Robert has his students create PKs at the start of their research process, kind of like visual freewriting. Students find 20 images that are relevant to their topic and interesting, they toss these images in a slide deck set up for PK (one that auto-advances every 20 seconds), and basically riff on the images during their 400-second, in-class presentations. Robert shared audio and slides from a couple of student PKs, and they weren’t the highly polished PKs I’m used to seeing (like these from PK Atlanta). In fact, they were kind of a mess. But that was the point, to gives students some tools and a platform for putting together some initial ideas and explorations on a topic.

I was so impressed with this idea, that I tried it out in my cryptography course this fall. The students had just read Cryptonomicon by Neal Stephenson (well, the first 42% of it) and I wanted them to explore some of the themes in the novel during class. After a few warm-up clicker questions about the characters in the novel, I asked each student to come up with a creative and interesting title for a blog post they could hypothetically write about the novel. I typed these titles into a PowerPoint slide on the big screen (you can see them here) and then asked my students to get into groups of three and select a title around which to build a PK presentation. I showed them part of a PK (this one) that I thought was pretty good, but not completely polished, so they would see what they could do with the format, then turned them loose for the rest of the class. Although none of the students completed their PKs during that 45 minutes of class time and only one student was brave enough to deliver his PK at the start of the next class, I think the activity worked well for having students make sense of the novel’s themes, connect them to other ideas in the course, and do so in an interactive, multi-modal way.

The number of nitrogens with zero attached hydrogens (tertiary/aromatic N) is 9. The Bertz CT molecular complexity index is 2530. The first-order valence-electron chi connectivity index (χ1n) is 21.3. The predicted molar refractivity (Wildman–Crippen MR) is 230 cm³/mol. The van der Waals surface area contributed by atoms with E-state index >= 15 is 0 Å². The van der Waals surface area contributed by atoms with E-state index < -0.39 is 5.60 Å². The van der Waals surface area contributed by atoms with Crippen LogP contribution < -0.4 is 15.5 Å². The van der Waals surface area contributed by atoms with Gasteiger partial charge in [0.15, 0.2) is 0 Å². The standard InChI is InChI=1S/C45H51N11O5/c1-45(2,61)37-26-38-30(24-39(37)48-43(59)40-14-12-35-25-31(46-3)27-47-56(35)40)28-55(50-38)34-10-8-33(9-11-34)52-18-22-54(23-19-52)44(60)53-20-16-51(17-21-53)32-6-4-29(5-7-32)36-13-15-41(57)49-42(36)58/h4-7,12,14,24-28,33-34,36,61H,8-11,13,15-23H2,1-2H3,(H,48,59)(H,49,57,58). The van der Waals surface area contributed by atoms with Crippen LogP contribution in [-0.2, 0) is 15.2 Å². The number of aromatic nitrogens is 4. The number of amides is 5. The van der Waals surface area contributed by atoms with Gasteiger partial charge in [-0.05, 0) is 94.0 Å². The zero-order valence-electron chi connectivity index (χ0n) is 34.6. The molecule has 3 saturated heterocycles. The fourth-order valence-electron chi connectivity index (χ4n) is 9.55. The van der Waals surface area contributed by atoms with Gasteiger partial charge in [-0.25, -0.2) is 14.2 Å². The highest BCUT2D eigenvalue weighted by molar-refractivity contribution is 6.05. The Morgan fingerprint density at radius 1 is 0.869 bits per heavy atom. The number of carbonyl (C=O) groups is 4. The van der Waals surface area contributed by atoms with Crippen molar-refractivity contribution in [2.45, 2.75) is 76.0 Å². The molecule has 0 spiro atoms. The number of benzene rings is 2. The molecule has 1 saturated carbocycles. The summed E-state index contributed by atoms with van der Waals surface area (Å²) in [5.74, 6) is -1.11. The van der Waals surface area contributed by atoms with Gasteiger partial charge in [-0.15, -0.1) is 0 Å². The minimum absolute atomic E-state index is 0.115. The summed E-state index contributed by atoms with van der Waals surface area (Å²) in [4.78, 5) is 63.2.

The third presenter in the “Presentation and Pedagogical Modes” session at Carleton was Doug Foxgrover, communications and training coordinator at Carleton College. Not only did Doug explicitly encourage us to take sketchnotes during his talk, he also provided an informative and entertaining history of presentation technologies, going all the way back to early lantern slide projectors. Doug noted that back in the days of overhead projectors and 35mm slides, a presentation often took a team of people to pull off, including content experts, storyboarders, scriptwriters, and the “performer” who actually delivered the presentation. These days, we expect college instructors to play all of those roles!

(Doug didn’t have to tell me twice to take sketchnotes on his talk!)

Doug argued that showing and telling is often more effective than either individually, an argument I’ve heard and read many times as I’ve explored the world of visual thinking. But Doug’s best piece of advice was a caution for presenters: Show only what you want your audience to see. “If you put other stuff up there, people will look at it.” Obvious, perhaps, but very helpful, nonetheless!

That’s it for my recap of the Visual Learning Conference, but see Chris Franchese’s recap of this same panel for more good thoughts. I have my fingers crossed that Carleton will host the conference again, in spite of the fact that their visual learning grant has come to an end. Higher education needs spaces where we can figure out ways to incorporate more visual thinking in our teaching.